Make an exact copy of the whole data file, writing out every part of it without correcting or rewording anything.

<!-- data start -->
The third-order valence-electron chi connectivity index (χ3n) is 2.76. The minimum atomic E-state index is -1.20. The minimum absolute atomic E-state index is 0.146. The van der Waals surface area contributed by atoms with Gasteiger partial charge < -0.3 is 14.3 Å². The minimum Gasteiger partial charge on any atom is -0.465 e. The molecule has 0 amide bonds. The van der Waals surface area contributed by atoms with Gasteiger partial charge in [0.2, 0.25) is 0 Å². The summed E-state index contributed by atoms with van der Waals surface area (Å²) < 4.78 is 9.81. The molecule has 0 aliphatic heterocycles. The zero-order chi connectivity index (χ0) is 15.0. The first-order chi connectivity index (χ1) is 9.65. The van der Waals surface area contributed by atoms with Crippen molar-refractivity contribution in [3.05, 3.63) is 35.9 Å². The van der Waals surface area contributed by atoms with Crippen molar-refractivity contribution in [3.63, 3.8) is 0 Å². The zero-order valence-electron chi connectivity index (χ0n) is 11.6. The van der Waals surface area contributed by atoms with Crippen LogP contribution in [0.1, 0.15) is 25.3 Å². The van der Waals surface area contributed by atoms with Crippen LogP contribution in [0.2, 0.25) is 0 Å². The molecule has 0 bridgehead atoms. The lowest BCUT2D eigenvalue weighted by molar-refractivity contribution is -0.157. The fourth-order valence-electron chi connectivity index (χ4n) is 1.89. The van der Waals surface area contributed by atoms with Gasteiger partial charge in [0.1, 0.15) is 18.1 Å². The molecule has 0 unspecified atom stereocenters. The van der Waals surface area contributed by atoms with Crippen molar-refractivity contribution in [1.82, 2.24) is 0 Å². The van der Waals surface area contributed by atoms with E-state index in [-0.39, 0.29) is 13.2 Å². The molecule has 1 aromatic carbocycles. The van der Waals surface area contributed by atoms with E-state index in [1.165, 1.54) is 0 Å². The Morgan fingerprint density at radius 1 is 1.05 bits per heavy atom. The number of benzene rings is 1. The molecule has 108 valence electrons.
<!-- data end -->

The third-order valence-electron chi connectivity index (χ3n) is 2.76. The minimum atomic E-state index is -1.20. The minimum absolute atomic E-state index is 0.146. The van der Waals surface area contributed by atoms with Gasteiger partial charge < -0.3 is 14.3 Å². The minimum Gasteiger partial charge on any atom is -0.465 e. The molecule has 0 amide bonds. The van der Waals surface area contributed by atoms with Gasteiger partial charge in [0.2, 0.25) is 0 Å². The summed E-state index contributed by atoms with van der Waals surface area (Å²) < 4.78 is 9.81. The molecule has 0 aliphatic heterocycles. The zero-order chi connectivity index (χ0) is 15.0. The first-order chi connectivity index (χ1) is 9.65. The van der Waals surface area contributed by atoms with Crippen molar-refractivity contribution in [3.05, 3.63) is 35.9 Å². The van der Waals surface area contributed by atoms with Crippen molar-refractivity contribution in [3.63, 3.8) is 0 Å². The zero-order valence-electron chi connectivity index (χ0n) is 11.6. The van der Waals surface area contributed by atoms with Crippen LogP contribution in [0.1, 0.15) is 25.3 Å². The van der Waals surface area contributed by atoms with Crippen LogP contribution in [0.2, 0.25) is 0 Å². The molecule has 0 bridgehead atoms. The lowest BCUT2D eigenvalue weighted by molar-refractivity contribution is -0.157. The fourth-order valence-electron chi connectivity index (χ4n) is 1.89. The van der Waals surface area contributed by atoms with Gasteiger partial charge in [0.1, 0.15) is 18.1 Å². The molecule has 0 unspecified atom stereocenters. The van der Waals surface area contributed by atoms with Crippen molar-refractivity contribution in [1.82, 2.24) is 0 Å². The van der Waals surface area contributed by atoms with E-state index in [-0.39, 0.29) is 13.2 Å². The molecule has 1 aromatic carbocycles. The van der Waals surface area contributed by atoms with E-state index in [1.165, 1.54) is 0 Å². The Morgan fingerprint density at radius 1 is 1.05 bits per heavy atom. The number of benzene rings is 1. The molecule has 108 valence electrons.